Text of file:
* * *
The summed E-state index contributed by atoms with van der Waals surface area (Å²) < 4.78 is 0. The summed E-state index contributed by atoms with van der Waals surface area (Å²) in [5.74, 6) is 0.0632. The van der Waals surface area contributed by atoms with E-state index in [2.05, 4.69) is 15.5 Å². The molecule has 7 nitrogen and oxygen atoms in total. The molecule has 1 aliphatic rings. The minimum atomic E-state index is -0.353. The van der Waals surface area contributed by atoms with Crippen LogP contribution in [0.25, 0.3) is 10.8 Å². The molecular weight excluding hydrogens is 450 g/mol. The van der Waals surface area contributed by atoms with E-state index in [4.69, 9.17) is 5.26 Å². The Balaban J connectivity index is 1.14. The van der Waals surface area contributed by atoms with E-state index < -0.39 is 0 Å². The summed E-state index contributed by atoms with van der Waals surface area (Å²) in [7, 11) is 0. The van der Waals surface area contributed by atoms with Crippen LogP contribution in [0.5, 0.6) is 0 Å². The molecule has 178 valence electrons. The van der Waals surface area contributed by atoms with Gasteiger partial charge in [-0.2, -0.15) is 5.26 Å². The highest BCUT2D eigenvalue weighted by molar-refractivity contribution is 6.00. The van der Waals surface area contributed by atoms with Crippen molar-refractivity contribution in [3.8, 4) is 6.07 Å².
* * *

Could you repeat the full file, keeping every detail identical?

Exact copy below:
The summed E-state index contributed by atoms with van der Waals surface area (Å²) < 4.78 is 0. The summed E-state index contributed by atoms with van der Waals surface area (Å²) in [5.74, 6) is 0.0632. The van der Waals surface area contributed by atoms with E-state index in [2.05, 4.69) is 15.5 Å². The molecule has 7 nitrogen and oxygen atoms in total. The molecule has 1 aliphatic rings. The minimum atomic E-state index is -0.353. The van der Waals surface area contributed by atoms with Crippen LogP contribution in [0.25, 0.3) is 10.8 Å². The molecular weight excluding hydrogens is 450 g/mol. The van der Waals surface area contributed by atoms with E-state index in [4.69, 9.17) is 5.26 Å². The Balaban J connectivity index is 1.14. The van der Waals surface area contributed by atoms with E-state index < -0.39 is 0 Å². The summed E-state index contributed by atoms with van der Waals surface area (Å²) in [7, 11) is 0. The van der Waals surface area contributed by atoms with Crippen LogP contribution in [0.5, 0.6) is 0 Å². The molecule has 178 valence electrons. The van der Waals surface area contributed by atoms with Gasteiger partial charge in [-0.2, -0.15) is 5.26 Å². The highest BCUT2D eigenvalue weighted by molar-refractivity contribution is 6.00. The van der Waals surface area contributed by atoms with Crippen molar-refractivity contribution in [3.8, 4) is 6.07 Å².